The current executive orders call for barring Syrian refugees indefinitely and restricting overall refugee flows to 50,000—a move discussed by Cindy Huang and Hannah Postel in a recent blog post. The order also temporarily suspended all entry from seven predominantly Muslim countries. The refugee and entry bans are undergoing review by the courts and are currently blocked. For the future, the administration is mulling broader visa requirements making it harder for a wider range of people to enter the United States including a “uniform screening standard and procedure” for everyone coming to the country.
The impact of visa requirements on travel and the economy
Tighter restrictions on permanent residence halt a positive force for economic growth and native-born wages in the US. But even bans or other limits on tourist and business visas carry a heavy cost, because many people are deterred from travelling to a country by the hassle and expense of obtaining a visa, while others can’t travel because their visa applications are rejected (already 20 percent of applicants in the case of Mexico, 54 percent in the case of Senegal, for example).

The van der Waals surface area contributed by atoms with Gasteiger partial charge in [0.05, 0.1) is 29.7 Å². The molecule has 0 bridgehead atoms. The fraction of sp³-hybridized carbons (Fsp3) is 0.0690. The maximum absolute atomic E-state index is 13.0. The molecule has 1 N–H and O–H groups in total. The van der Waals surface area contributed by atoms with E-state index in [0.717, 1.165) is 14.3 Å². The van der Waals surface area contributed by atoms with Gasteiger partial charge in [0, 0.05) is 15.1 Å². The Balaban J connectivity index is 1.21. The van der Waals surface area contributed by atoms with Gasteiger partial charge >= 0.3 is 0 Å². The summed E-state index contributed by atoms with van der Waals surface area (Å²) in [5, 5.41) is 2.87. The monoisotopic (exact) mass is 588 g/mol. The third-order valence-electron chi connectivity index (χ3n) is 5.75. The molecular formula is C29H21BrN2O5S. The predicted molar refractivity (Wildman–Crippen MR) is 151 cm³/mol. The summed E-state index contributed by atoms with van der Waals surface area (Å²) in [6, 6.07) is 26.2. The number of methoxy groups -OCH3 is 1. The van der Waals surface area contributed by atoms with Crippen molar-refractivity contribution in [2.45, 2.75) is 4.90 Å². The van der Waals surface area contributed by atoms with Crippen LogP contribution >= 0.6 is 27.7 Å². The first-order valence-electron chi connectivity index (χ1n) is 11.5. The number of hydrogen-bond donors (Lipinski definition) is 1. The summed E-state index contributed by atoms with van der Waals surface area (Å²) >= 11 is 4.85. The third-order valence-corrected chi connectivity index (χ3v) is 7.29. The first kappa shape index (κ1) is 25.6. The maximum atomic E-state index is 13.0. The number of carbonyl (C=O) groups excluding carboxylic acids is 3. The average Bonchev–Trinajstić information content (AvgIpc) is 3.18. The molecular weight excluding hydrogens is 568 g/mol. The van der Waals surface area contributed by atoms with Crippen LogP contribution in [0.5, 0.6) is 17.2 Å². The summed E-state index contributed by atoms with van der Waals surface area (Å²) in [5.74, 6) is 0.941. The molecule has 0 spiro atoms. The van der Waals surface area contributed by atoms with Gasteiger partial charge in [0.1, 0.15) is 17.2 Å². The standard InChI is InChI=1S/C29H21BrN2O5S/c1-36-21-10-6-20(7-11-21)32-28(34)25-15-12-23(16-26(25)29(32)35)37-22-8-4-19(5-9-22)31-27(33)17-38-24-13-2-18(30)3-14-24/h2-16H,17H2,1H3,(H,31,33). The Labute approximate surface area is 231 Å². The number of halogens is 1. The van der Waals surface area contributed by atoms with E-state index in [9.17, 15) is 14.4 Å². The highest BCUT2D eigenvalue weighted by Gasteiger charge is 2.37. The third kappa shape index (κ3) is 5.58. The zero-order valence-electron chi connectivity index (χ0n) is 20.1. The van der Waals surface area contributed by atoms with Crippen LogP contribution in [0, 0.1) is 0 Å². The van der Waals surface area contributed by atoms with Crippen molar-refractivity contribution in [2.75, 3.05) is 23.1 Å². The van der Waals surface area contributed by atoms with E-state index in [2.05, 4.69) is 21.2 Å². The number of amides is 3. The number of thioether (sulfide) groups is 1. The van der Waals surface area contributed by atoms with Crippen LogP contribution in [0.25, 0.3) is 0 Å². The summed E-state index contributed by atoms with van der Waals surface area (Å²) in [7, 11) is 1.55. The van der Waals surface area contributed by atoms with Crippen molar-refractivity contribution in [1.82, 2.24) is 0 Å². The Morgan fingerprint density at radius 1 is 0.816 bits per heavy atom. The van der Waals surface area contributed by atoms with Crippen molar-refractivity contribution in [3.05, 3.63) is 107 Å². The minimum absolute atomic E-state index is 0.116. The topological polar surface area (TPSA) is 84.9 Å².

Robert Lawson of Southern Methodist University and Saurav Roychoudhury of Capital University suggest that demanding a visa in advance from citizens of a country is associated with a 70 percent lower level of tourist entries than from a similar country where there is no requirement to get a visa. Simone Bertoli and Jesús Fernández-Huertas Moraga argue the introduction of a visa requirement reduces total direct bilateral flows between 40 and 47 percent, while increasing the flows toward other destinations between 3 and 17 percent—implying that tougher visa restrictions would reduce American tourism receipts to the benefit of other countries. It wouldn’t be a surprise if making the visa process tougher increased its deterrent effect—and the evidence on introducing the in-person interview requirement for US visa applicants suggests exactly that, according to Department of Homeland Security research.
Lower flows of people have knock-on effects: Natalia Kapelko and Natalya Volchkova of the Center for Economic and Financial Research document that not only do the value of exports fall with visa restrictions, so too does the probability of US firms entering visa restricted foreign markets. Other evidence suggests that when you make it harder for people to move to your country, not only do tourism and exports fall, but the diffusion of knowledge slows and the quality of international students drops.